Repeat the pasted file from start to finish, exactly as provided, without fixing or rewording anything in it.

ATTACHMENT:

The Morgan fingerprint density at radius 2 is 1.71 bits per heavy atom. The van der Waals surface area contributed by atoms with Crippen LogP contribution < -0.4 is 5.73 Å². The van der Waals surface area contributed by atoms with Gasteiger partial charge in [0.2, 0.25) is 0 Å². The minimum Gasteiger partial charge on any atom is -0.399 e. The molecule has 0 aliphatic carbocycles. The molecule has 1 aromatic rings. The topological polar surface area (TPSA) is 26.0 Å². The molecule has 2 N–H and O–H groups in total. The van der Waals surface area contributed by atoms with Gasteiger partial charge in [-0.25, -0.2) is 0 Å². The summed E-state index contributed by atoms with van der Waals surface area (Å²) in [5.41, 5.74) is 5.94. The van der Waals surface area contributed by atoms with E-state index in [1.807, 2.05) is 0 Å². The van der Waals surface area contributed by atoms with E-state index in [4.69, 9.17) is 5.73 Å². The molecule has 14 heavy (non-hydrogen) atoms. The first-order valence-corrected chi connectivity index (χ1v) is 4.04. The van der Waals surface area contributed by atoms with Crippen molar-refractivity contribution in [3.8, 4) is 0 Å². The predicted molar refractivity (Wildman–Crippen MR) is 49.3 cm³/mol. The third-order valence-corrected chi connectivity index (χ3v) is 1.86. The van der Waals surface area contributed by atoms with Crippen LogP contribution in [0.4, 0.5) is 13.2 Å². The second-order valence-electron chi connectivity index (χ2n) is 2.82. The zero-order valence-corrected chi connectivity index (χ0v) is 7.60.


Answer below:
The Morgan fingerprint density at radius 2 is 1.71 bits per heavy atom. The van der Waals surface area contributed by atoms with Crippen LogP contribution < -0.4 is 5.73 Å². The van der Waals surface area contributed by atoms with Gasteiger partial charge in [0.2, 0.25) is 0 Å². The minimum Gasteiger partial charge on any atom is -0.399 e. The molecule has 0 aliphatic carbocycles. The molecule has 1 aromatic rings. The topological polar surface area (TPSA) is 26.0 Å². The molecule has 2 N–H and O–H groups in total. The van der Waals surface area contributed by atoms with Gasteiger partial charge in [-0.25, -0.2) is 0 Å². The summed E-state index contributed by atoms with van der Waals surface area (Å²) in [5.41, 5.74) is 5.94. The van der Waals surface area contributed by atoms with E-state index in [1.807, 2.05) is 0 Å². The van der Waals surface area contributed by atoms with E-state index in [4.69, 9.17) is 5.73 Å². The molecule has 14 heavy (non-hydrogen) atoms. The first-order valence-corrected chi connectivity index (χ1v) is 4.04. The van der Waals surface area contributed by atoms with Crippen molar-refractivity contribution in [3.8, 4) is 0 Å². The predicted molar refractivity (Wildman–Crippen MR) is 49.3 cm³/mol. The third-order valence-corrected chi connectivity index (χ3v) is 1.86. The van der Waals surface area contributed by atoms with Crippen LogP contribution in [0.4, 0.5) is 13.2 Å². The second-order valence-electron chi connectivity index (χ2n) is 2.82. The zero-order valence-corrected chi connectivity index (χ0v) is 7.60.